to go away from Mobile, and to keep away, but the population has continued steadily to increase by natural and other processes, and my observation while at Vicksburg, and the history of the siege of Charleston, do not justify the expectation that non-combatants will go away before the enemy actually commences operations.
With regard to the ammunition, it is not in the Confederacy. I have omitted to means of procuring it. The Secretary of War has sent me assurances I shall have as much of it as possible. Yesterday the Chief of Ordnance telegraphed me to the same effect. During the time I have commanded this department, Mobile has been threatened several times and the subject of its defense has been fully laid before the authorities at Richmond. The force here must be greatly increased before it will be sufficient to hold the place against a besieging army. Supplies must be thrown in and the non-combatants be removed. To do these things it will be necessary to secure the use of the railroads and rivers; this I must look to you for.
I understand from Major Barnewall that he has received instructions from the chief quartermaster of your command relative to the quartermasters' stores which have been brought in by the ships.
An officer of my staff has just returned from Richmond, and reports to me that every effort will be made to fill my requisitions.
I am, general, very respectfully, your obedient servant,
DABNEY H. MAURY,
CONFIDENTIAL.] CAMP, ORANGE COURT-HOUSE, January 16, 1864.
Lieutenant General J. LONGSTREET:
GENERAL: Your letters of the 10th and 11th instant were handed to me by Captain Goree last night. I am glad that you are casting about for some way to reach the enemy. If he could be defeated at some point before he is prepared to open the campaign it would be attended with the greatest advantages. Either of the points mentioned by you would answer. I believe, however, that if Grant could be driven back and Mississippi and Tennessee recovered, it would do more to relieve the country and inspirate our people than the mere capture of Washington. You know how exhausted the country is between here and the Potomac. There is nothing for man or horse. Everything must be carried. How is that to be done with weak transportation on roads in the condition we may expect in March? You know better than I how you will be off in that respect in the west. After you get into Kentucky I suppose provisions can be obtained. But if saddles, &c., could be procured in time, where can the horses or mules be? They cannot be obtained in this section of country, and as far as my information extends not in the Confederacy. But let us both quietly and ardently set to work; some good may result and I will institute inquiries.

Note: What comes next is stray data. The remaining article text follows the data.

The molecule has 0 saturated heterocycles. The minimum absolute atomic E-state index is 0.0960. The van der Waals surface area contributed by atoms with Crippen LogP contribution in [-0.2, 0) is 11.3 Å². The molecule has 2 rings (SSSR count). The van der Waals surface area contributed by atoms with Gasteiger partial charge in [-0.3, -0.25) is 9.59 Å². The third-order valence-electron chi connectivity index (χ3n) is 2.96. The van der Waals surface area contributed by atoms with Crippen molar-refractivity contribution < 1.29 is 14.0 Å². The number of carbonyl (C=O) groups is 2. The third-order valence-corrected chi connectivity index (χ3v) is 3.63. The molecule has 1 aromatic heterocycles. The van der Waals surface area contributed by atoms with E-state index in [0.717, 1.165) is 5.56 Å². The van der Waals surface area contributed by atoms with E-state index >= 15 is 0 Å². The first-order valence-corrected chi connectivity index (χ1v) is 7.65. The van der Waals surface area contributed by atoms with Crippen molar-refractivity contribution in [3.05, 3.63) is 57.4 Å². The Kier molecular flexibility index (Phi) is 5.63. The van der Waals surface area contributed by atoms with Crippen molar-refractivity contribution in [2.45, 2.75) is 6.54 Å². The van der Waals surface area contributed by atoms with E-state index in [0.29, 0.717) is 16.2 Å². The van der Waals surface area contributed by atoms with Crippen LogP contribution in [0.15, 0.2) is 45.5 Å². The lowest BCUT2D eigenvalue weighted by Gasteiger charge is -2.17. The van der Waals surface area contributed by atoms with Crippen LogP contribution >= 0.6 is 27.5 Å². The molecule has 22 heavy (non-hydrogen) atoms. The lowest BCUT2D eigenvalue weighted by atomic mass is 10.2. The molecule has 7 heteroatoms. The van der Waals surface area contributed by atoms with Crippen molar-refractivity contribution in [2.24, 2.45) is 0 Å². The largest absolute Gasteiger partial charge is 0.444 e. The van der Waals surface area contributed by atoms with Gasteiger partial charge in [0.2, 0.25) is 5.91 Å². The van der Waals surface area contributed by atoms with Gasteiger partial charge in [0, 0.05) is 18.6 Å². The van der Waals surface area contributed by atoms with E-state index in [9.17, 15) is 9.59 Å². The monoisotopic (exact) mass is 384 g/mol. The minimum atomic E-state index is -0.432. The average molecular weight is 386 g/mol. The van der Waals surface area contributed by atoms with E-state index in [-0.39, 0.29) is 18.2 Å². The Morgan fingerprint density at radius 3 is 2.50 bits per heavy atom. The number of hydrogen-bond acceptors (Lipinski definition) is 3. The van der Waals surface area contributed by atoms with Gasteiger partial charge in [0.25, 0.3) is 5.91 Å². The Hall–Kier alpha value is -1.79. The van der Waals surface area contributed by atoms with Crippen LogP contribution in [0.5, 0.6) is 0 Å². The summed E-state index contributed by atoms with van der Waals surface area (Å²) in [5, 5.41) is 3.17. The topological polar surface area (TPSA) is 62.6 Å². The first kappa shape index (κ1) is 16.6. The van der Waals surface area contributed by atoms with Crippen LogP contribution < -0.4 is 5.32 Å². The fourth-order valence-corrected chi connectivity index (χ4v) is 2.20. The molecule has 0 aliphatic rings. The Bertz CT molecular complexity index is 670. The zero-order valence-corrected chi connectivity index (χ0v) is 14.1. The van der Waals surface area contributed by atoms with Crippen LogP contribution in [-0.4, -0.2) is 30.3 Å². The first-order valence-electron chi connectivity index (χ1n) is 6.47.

There is a part of your letter that gives me uneasiness; that is in relation to your position. Your cavalry, I hope, will keep you informed of any movement against you. After the completion of the Virginia and Tennessee Railroad you will be able to retire with ease, and you had better be prepared in case of necessity. If the enemy follow, with the assistance of General S. Jones you may be able to